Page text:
. Laboratory work in bacteriology. Bacteriology. / FILTRATION OF BACTERIAL LIQUIDS. 471 The mouth of the sterile bougie is now flamed and connected with the sterile glass tube which passes ^through the rubber stopper. A glass globe similar to that of Martin can be used in place of an Erlenmeyer flask to receive the filtrate (Fig. 68 B). The cylinder is now inverted and connected with the receiver (Fig. 66 e). Ordinary liquids can be filtered by the aid of a Chapman aspira- tor. If the liquid under these conditions filters slowly, the neck of the globe (Fig. 66 h) should be connected with a tan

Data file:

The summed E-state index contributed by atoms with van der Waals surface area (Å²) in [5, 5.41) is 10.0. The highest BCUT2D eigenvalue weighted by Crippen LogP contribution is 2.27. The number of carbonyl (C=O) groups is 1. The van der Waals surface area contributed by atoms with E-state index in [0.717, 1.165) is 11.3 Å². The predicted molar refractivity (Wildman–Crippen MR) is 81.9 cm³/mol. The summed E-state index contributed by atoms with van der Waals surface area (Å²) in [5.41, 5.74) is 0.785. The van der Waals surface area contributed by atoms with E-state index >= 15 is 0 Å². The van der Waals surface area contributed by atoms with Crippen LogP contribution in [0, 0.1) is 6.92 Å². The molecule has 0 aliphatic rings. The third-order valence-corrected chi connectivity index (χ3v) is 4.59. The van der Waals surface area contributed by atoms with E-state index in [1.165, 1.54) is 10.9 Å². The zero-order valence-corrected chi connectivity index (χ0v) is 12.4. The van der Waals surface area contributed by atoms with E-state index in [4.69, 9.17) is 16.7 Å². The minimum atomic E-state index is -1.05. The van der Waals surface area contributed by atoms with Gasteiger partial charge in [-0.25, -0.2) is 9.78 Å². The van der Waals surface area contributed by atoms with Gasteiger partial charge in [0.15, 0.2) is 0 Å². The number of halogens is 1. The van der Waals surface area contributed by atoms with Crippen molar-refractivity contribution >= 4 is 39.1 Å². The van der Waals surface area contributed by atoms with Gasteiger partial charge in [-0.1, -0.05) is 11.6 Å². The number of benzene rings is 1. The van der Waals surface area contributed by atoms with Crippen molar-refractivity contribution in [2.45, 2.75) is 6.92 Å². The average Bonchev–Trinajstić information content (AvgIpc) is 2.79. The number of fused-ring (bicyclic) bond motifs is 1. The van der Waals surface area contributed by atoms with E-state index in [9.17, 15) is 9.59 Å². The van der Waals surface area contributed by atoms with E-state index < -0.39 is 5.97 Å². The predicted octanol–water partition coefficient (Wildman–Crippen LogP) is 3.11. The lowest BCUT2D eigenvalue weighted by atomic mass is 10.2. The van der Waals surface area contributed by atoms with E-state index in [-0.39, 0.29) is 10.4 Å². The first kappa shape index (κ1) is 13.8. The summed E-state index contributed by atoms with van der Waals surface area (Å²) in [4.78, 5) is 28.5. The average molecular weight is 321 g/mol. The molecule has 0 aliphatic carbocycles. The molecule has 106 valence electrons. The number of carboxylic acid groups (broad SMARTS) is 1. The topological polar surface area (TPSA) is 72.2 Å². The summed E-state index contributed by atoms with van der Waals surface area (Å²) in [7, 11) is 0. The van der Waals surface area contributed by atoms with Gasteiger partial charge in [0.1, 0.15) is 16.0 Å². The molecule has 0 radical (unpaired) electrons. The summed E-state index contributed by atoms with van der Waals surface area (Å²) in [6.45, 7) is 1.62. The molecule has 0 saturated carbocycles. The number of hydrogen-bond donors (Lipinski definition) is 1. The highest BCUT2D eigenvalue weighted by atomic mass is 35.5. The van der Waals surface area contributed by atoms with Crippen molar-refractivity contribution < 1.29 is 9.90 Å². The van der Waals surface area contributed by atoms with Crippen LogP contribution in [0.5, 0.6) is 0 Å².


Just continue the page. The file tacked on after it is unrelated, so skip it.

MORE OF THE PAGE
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. Laboratory work in bacteriology. Bacteriology. / FILTRATION OF BACTERIAL LIQUIDS. 471 The mouth of the sterile bougie is now flamed and connected with the sterile glass tube which passes ^through the rubber stopper. A glass globe similar to that of Martin can be used in place of an Erlenmeyer flask to receive the filtrate (Fig. 68 B). The cylinder is now inverted and connected with the receiver (Fig. 66 e). Ordinary liquids can be filtered by the aid of a Chapman aspira- tor. If the liquid under these conditions filters slowly, the neck of the globe (Fig. 66 h) should be connected with a tank containing compressed air. When pressure is applied care must be taken to prevent the stopper or the glass tube ftom being blown out of place. The end of the glass tube after it has been slipped through the rubber stopper is softened in the flame and then fianged by means of a piece of charcoal or a nail. The stopper, when inserted, should be wired securely in place. A brass ring (h), placed on the upper side of the stop- per, will prevent it from being cut by the wires. The compressed air is contained in ' a small steel cylinder such as is used by physicians for atomizing purposes. A cheap substitute can be made by con- necting a domestic, hot-water tank with a pressure gauge and a bicycle pump.. Fig. 68. A Berkefeld filter showing connections; a—Rubber disc; *—Iron plate; 5—Globe receiver (F. G. N.). The Berkefeld filter can be attached to the glass cylinder in a somewhat simi- lar manner. An iron plate (Fig. 68 6) 5-6 mm. thick and 7 cm. in diameter is provided with a central opening (1.2 cm. diameter) just sufficient to allow the nozzle of the filter to pass through. A rubber ring (Fig. 68 a), 7 cm. in diameter and 2 mm. thick, with a central opening 3 cm. in diameter, is placed between the glass flange and the iron plate. The whole is then clamped securely. In place of the Erlenmeyer vacuum flask (Fig. 66 e), a glass globe, like that shown in Fig. 68 B can be emplo

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